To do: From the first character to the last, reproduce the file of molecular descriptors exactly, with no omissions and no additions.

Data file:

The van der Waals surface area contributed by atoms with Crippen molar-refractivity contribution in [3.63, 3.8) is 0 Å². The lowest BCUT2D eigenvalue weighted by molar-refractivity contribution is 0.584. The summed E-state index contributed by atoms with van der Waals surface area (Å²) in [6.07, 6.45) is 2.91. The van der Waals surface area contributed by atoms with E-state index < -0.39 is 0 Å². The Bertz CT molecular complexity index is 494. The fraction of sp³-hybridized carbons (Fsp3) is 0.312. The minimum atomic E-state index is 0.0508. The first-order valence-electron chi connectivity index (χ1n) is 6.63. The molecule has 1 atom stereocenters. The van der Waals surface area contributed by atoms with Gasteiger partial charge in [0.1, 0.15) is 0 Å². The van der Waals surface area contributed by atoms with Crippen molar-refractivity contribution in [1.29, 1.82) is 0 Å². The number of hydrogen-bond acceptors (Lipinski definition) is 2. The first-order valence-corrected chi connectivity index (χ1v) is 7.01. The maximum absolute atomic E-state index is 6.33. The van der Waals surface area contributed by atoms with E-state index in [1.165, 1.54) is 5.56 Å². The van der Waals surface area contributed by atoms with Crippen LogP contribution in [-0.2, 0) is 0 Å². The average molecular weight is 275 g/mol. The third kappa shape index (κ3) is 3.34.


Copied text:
The van der Waals surface area contributed by atoms with Crippen molar-refractivity contribution in [3.63, 3.8) is 0 Å². The lowest BCUT2D eigenvalue weighted by molar-refractivity contribution is 0.584. The summed E-state index contributed by atoms with van der Waals surface area (Å²) in [6.07, 6.45) is 2.91. The van der Waals surface area contributed by atoms with E-state index < -0.39 is 0 Å². The Bertz CT molecular complexity index is 494. The fraction of sp³-hybridized carbons (Fsp3) is 0.312. The minimum atomic E-state index is 0.0508. The first-order valence-electron chi connectivity index (χ1n) is 6.63. The molecule has 1 atom stereocenters. The van der Waals surface area contributed by atoms with Gasteiger partial charge in [0.1, 0.15) is 0 Å². The van der Waals surface area contributed by atoms with Crippen molar-refractivity contribution in [1.29, 1.82) is 0 Å². The number of hydrogen-bond acceptors (Lipinski definition) is 2. The first-order valence-corrected chi connectivity index (χ1v) is 7.01. The maximum absolute atomic E-state index is 6.33. The van der Waals surface area contributed by atoms with E-state index in [1.165, 1.54) is 5.56 Å². The van der Waals surface area contributed by atoms with Crippen LogP contribution in [-0.2, 0) is 0 Å². The average molecular weight is 275 g/mol. The third kappa shape index (κ3) is 3.34.